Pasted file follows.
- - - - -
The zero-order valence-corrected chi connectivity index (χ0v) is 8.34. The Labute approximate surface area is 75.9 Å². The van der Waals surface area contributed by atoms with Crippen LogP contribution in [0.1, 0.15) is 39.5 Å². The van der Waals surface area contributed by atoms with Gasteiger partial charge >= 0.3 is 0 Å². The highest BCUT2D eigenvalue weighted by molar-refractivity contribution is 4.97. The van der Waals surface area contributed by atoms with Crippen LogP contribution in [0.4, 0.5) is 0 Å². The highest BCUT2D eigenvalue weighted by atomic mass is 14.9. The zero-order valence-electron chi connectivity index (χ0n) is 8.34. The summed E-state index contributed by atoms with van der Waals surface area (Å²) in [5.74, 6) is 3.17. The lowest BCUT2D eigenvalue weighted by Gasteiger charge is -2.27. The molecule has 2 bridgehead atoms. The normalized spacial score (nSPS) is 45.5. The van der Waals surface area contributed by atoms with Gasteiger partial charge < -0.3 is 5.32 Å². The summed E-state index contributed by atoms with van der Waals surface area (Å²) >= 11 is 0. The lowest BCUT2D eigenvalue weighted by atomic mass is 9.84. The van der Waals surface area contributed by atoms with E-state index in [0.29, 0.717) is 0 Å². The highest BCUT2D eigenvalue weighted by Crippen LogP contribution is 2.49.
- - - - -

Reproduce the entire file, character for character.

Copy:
The zero-order valence-corrected chi connectivity index (χ0v) is 8.34. The Labute approximate surface area is 75.9 Å². The van der Waals surface area contributed by atoms with Crippen LogP contribution in [0.1, 0.15) is 39.5 Å². The van der Waals surface area contributed by atoms with Gasteiger partial charge >= 0.3 is 0 Å². The highest BCUT2D eigenvalue weighted by molar-refractivity contribution is 4.97. The van der Waals surface area contributed by atoms with Crippen LogP contribution in [0.4, 0.5) is 0 Å². The highest BCUT2D eigenvalue weighted by atomic mass is 14.9. The zero-order valence-electron chi connectivity index (χ0n) is 8.34. The summed E-state index contributed by atoms with van der Waals surface area (Å²) in [5.74, 6) is 3.17. The lowest BCUT2D eigenvalue weighted by Gasteiger charge is -2.27. The molecule has 2 bridgehead atoms. The normalized spacial score (nSPS) is 45.5. The van der Waals surface area contributed by atoms with Gasteiger partial charge < -0.3 is 5.32 Å². The summed E-state index contributed by atoms with van der Waals surface area (Å²) >= 11 is 0. The lowest BCUT2D eigenvalue weighted by atomic mass is 9.84. The van der Waals surface area contributed by atoms with E-state index in [0.29, 0.717) is 0 Å². The highest BCUT2D eigenvalue weighted by Crippen LogP contribution is 2.49.